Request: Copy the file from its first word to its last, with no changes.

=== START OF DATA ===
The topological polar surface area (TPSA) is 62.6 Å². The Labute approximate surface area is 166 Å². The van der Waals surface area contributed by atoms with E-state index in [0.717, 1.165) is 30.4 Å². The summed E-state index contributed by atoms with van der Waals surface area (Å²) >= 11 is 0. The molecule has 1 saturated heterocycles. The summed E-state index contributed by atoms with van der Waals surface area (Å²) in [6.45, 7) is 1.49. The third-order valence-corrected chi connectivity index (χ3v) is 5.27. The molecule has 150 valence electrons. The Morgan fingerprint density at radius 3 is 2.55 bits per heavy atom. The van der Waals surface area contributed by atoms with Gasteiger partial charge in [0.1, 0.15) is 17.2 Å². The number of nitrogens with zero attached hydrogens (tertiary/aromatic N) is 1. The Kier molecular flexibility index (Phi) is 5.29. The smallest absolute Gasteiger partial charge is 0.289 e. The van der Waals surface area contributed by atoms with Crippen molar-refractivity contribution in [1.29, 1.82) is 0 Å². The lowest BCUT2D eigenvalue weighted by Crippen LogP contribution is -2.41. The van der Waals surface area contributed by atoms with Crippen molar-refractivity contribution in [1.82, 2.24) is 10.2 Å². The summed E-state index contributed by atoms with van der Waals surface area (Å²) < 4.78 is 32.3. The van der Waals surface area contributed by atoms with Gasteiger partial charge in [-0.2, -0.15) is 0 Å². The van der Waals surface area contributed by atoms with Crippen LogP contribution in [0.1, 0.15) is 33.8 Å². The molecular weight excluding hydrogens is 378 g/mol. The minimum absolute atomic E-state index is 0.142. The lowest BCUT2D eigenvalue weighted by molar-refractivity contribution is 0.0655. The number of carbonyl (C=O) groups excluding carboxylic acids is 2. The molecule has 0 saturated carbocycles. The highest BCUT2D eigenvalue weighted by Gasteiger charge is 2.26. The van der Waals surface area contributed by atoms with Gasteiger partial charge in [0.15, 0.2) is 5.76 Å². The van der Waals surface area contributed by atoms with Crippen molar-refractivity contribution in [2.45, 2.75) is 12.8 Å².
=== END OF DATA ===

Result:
The topological polar surface area (TPSA) is 62.6 Å². The Labute approximate surface area is 166 Å². The van der Waals surface area contributed by atoms with E-state index in [0.717, 1.165) is 30.4 Å². The summed E-state index contributed by atoms with van der Waals surface area (Å²) >= 11 is 0. The molecule has 1 saturated heterocycles. The summed E-state index contributed by atoms with van der Waals surface area (Å²) in [6.45, 7) is 1.49. The third-order valence-corrected chi connectivity index (χ3v) is 5.27. The molecule has 150 valence electrons. The Morgan fingerprint density at radius 3 is 2.55 bits per heavy atom. The van der Waals surface area contributed by atoms with Gasteiger partial charge in [0.1, 0.15) is 17.2 Å². The number of nitrogens with zero attached hydrogens (tertiary/aromatic N) is 1. The Kier molecular flexibility index (Phi) is 5.29. The smallest absolute Gasteiger partial charge is 0.289 e. The van der Waals surface area contributed by atoms with Crippen molar-refractivity contribution in [1.29, 1.82) is 0 Å². The lowest BCUT2D eigenvalue weighted by Crippen LogP contribution is -2.41. The van der Waals surface area contributed by atoms with Crippen molar-refractivity contribution in [1.82, 2.24) is 10.2 Å². The summed E-state index contributed by atoms with van der Waals surface area (Å²) < 4.78 is 32.3. The van der Waals surface area contributed by atoms with Gasteiger partial charge in [-0.2, -0.15) is 0 Å². The van der Waals surface area contributed by atoms with Crippen LogP contribution in [0.1, 0.15) is 33.8 Å². The molecular weight excluding hydrogens is 378 g/mol. The minimum absolute atomic E-state index is 0.142. The lowest BCUT2D eigenvalue weighted by molar-refractivity contribution is 0.0655. The number of carbonyl (C=O) groups excluding carboxylic acids is 2. The molecule has 0 saturated carbocycles. The highest BCUT2D eigenvalue weighted by Gasteiger charge is 2.26. The van der Waals surface area contributed by atoms with Gasteiger partial charge in [0.15, 0.2) is 5.76 Å². The van der Waals surface area contributed by atoms with Crippen molar-refractivity contribution in [2.45, 2.75) is 12.8 Å².